When you are exhausted, the last thing you are probably thinking about is heading to the gym, going for a hike, or strapping on your shoes and going for a jog.
Instead, you probably just want to lay on the couch and binge your favorite show or take a nap. Ironically, this avoidance of physical activity might well be the very reason you feel so tired, to begin with.
How exercise helps your energy levels
When you engage in aerobic exercise, the oxygen you intake floods your system. This encourages your metabolism to take the calories you consume and turn them into fuel for the muscles that are being used.
The increased respiration and need for energy forces the mitochondria in your muscle cells to grow and reproduce on a cellular level. As they generate the adenosine triphosphate (ATP) that fuels your body, they also generate energy that you store for the future.
Additionally, exercise increases oxygen inside your body, allowing your muscles to use the ATP more efficiently, and hormones such as endorphins also contribute to a general feeling of well-being and reduce feelings of exhaustion. While rest is certainly needed, exercise can help you restore lost energy levels.
Daily exercises to boost energy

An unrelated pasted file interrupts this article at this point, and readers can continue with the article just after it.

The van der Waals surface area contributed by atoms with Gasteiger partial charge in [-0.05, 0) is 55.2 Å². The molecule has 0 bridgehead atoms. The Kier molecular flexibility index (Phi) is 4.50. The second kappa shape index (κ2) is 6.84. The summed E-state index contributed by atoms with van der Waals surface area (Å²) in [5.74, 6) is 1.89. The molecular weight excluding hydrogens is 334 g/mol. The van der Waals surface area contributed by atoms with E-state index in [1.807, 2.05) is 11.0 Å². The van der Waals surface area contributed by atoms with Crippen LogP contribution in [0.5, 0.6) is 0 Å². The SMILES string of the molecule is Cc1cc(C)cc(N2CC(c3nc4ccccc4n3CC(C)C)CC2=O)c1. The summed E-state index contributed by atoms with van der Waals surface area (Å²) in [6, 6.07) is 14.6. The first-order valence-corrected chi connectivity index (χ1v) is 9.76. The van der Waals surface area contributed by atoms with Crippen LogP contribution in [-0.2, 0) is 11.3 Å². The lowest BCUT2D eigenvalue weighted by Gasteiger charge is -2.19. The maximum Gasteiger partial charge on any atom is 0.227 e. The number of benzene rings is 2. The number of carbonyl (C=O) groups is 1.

Fighting fatigue and the depleting effects of stress can be accomplished with a regular regimen of simple, moderate movement and exercise, such as the following:
- Walking- perhaps the best way to make sure your body uses oxygen and energy efficiently is to walk. Going for a brief walk, even ten to fifteen minutes can put your heart and lungs into a low to moderate training range. Depending on your current state of fitness and your metabolism, this range of exercise will vary from person to person, so practice with distance and time until you find the best fit for you.
- “Calm energy” regimens- engaging in deliberate strength and breathing training, such as yoga, Tai Chi, Pilates, or other low-impact exercise programs, can have multiple benefits, including a higher energy level due to a lower stress level. All of these approaches can increase mindfulness, which reduces stress-related fatigue as well.
- Dance- any type of rhythmic movement, be it jazzercise, Zumba, or even riding a stationary bike can be a wonderful way to get an aerobic workout while increasing dopamine production and endorphins which lower stress.
- Simple stretching- training that increases mobility, flexibility, and strength has the added benefit of giving you more energy throughout the day. Rather than sitting at the computer for hours on end, get up and do some simple stretches, such as crunch exercises with a roller, knee bends, or shoulder stretches. The resistance and oxygen will cause your cells to go to work, and the energy you don’t use will be stored for a later time.
Regardless of the type of exercise you engage in, as long as you are not pushing yourself to the point of exhaustion, the oxygen intake and energy production will leave you feeling refreshed and rejuvenated.